E3SM-Unified 1.9.0

  • August 30, 2023
  • Home Page Feature,Releases
  • We are excited to announce that a new version of E3SM-Unified, 1.9.0, will be released in mid August.

    E3SM-Unified is a combination of conda and spack environments that ensures that all E3SM-supported software tools are available, coexist together and work seamlessly. All packages upon which the tools depend are included and coordinated to ensure that all tool dependencies are satisfied. Simply by installing this environment, any of the E3SM-supported tools are readily accessible to use.

    The new version includes additions and updates to several packages developed by the E3SM team including ChemDyg, E3SM Diags, e3sm_to_cmip, ncvis, MPAS-Analysis, MOAB, NCO, xcdat, zppy, and zstash.

    E3SM-Unified is available on 7 machines supported by E3SM: Acme1 (LLNL), Andes (ORNL), Anvil (ANL), Chrysalis (ANL), Compy (PNNL), Frontier (ORNL), and Perlmutter (NERSC). It can also be installed on a personal machine as a conda package.

    New and improved in 1.9.0

    ChemDyg: This new package provides diagnostics for the interactive gas-phase chemistry, newly available in E3SM, to support routine testing and evaluation of the chemistry performance.

    E3SM Diags: This new release adds one new set: mixed phase partition diagnostics (mp_partition), also known as T5050 diagnostics. The ARM diagnostics (arm_diags) set is enhanced with new aerosol-cloud-interaction and aerosol activation metrics developed by ARM infrastructure team. The aerosol budget diagnostics (aerosol_budget) is updated by including global mean burdens, source/sink budgets and lifetimes for aerosol species contributed by Aerosol Working Group. GPCP v3.2 precipitation data is added to replace an older version (v2.2). Surface relative humidity and wind speed data set derived from ERA5 are added as standard evaluation sets.

    e3sm_to_cmip: The latest release includes a major revamp in the implementation of land and atm variable handlers. Handlers are now defined a single yaml file rather than as individual Python modules. More information can be found in the Variable Handlers documentation page. Other improvements include better error handling, a smoother development experience and updated documentation and examples.

    MPAS-Analysis: This release adds new waves analysis and moves to Adusumilli et al. (2020) for Antarctic melt-rate observations as well as numerous minor enhancements and bug fixes.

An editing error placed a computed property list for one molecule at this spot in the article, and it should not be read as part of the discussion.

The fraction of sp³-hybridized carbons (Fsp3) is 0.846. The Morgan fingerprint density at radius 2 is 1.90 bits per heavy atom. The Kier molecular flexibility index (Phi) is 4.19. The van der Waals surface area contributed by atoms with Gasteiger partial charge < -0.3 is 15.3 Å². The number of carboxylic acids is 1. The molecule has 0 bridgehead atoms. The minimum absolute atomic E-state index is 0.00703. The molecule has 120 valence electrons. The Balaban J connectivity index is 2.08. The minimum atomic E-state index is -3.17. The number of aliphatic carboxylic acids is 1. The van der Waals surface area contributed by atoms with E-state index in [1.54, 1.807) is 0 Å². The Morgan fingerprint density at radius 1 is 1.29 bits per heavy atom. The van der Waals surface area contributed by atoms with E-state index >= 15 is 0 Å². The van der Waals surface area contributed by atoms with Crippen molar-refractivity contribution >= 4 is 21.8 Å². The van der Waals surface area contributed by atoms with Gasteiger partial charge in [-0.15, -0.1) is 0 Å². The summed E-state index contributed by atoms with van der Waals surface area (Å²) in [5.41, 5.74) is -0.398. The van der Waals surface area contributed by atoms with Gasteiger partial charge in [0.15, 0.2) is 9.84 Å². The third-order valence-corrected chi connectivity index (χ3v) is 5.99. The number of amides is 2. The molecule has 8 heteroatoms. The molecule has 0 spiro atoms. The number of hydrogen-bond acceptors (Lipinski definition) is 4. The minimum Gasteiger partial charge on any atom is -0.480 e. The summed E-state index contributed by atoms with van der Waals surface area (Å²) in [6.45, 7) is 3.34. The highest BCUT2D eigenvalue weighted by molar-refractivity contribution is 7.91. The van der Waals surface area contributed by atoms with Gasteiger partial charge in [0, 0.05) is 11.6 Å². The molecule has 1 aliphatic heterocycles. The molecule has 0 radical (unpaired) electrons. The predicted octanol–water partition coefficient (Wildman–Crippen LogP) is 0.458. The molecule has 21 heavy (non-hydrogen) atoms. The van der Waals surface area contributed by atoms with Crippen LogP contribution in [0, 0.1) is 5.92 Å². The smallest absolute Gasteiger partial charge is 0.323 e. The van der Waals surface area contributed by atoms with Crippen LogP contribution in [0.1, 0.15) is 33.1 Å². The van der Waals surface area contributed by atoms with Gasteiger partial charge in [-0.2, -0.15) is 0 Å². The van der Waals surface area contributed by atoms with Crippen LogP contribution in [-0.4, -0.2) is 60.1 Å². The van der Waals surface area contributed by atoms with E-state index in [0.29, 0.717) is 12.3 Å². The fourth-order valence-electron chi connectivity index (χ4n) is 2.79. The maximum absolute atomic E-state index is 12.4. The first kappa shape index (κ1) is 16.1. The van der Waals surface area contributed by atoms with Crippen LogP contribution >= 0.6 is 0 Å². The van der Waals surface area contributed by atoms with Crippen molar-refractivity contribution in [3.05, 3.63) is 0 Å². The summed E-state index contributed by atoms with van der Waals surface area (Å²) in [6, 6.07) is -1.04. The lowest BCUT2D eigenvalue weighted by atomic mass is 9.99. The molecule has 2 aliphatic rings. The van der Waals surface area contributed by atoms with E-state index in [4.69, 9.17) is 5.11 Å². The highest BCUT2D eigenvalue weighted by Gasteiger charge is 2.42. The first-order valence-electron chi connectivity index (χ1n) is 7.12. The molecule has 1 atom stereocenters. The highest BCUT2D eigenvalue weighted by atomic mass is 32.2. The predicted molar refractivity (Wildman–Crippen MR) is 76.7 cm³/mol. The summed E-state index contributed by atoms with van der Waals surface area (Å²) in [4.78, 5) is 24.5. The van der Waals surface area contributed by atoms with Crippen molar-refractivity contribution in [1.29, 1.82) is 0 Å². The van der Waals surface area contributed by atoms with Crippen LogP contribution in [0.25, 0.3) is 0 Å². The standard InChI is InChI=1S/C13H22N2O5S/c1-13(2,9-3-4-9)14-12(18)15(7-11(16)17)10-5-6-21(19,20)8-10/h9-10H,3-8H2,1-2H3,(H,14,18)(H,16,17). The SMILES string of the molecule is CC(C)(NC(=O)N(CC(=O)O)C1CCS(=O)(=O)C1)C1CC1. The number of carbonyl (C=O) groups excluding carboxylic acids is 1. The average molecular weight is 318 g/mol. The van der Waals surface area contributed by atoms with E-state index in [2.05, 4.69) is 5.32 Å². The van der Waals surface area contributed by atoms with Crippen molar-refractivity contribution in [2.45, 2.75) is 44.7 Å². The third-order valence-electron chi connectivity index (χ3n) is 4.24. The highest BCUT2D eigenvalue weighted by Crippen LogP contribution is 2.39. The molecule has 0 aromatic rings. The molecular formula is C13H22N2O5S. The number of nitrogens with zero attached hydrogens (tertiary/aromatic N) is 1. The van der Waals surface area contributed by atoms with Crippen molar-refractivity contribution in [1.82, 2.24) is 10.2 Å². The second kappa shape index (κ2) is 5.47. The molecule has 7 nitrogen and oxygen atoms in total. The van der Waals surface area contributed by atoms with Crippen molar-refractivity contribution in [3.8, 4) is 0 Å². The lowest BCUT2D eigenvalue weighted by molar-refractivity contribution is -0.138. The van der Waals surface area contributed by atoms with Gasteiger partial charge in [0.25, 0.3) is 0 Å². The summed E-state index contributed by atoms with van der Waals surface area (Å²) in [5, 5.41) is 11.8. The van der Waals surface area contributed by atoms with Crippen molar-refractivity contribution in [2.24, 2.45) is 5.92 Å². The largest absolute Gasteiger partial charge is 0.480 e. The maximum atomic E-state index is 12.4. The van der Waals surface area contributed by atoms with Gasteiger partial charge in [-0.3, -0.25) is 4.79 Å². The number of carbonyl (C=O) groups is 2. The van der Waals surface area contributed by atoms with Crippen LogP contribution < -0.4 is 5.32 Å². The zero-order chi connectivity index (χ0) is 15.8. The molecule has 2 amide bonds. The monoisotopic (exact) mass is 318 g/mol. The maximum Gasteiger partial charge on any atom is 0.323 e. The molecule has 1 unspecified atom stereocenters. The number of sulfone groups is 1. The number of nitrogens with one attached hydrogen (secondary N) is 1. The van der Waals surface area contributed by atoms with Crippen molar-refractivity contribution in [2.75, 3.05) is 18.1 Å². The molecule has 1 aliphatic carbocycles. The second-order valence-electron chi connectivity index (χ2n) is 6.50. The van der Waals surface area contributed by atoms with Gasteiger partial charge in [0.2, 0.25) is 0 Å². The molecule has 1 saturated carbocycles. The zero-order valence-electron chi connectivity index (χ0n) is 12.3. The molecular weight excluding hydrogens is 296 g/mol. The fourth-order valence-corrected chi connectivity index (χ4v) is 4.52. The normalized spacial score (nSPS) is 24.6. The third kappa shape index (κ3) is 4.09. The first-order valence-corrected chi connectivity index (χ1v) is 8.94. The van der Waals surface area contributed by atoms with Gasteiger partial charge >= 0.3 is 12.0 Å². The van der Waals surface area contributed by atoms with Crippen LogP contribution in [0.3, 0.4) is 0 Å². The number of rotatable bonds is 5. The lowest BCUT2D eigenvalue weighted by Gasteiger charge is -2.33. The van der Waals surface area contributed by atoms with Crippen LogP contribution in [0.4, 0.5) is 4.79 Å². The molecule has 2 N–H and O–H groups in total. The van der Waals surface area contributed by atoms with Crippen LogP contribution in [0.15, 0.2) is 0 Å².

MOAB: Significant improvements in both robustness and performance for parallel, conservative map generation, and extensions to support bilinear map projections through TempestRemap v2.2.0.

    ncvis: A newly developed graphical tool that supports visualizing NetCDF data on unstructured grid.

    NCO: Simplified invocation of quantization and codecs. CF-compliant longitude boundaries. Fixes for Intel compilers. NCZarr features. Vertical interpolation improvements. EAMxx support.

    xcdat: The latest release includes feature updates to support an optional user-specified climatology reference period when calculating climatologies and departures, and improved support for using custom time coordinates in temporal APIs. It also includes a bug fix for singleton coordinates breaking the swap_lon_axis() function. Additionally, Jupyter Notebooks for presentations and demos have been added to the documentation.

    zppy: This release introduces plugin functionality – users can now create plugins to add custom tasks to zppy. Additionally, users can now 1) choose to generate all variables in climo or ts by setting vars="", 2) directly choose the value for the ncclimo --parallel option, and 3) generate hemispheric time-series plots.

    zstash: This release adds a couple new options. The --include option allows users to specify which files to include. The --follow-symlinks option allows users to copy symlinks, which is helpful in preventing broken links.



    After over 2 months of testing, the new version is expected to be deployed in the coming weeks on the 7 supported machines. We have dropped support for Cori (NERSC) in this release, as it has been decommissioned.

    On 5 machines (Anvil, Chrysalis, Compy, Frontier, and Perlmutter) there are 6 commonly used packages — ESMF, ILAMB, MOAB, NCO, TempestExtremes, and TempestRemap — that have been built with Spack with system compilers and MPI libraries (matching the modules used for E3SM whenever possible).  When users load E3SM-Unified on a compute node, they will have access to these versions, which can be run in parallel and will typically run more efficiently than their counterparts in conda packages.

    Next version

    Testing of the next version (1.10.0) is planned to begin in early November 2023 and deployment is expected in early December. The community can request a new package or changes in the next E3SM-Unified by posting an issue on GitHub.



    • Xylar Asay-Davis, Los Alamos National Laboratory
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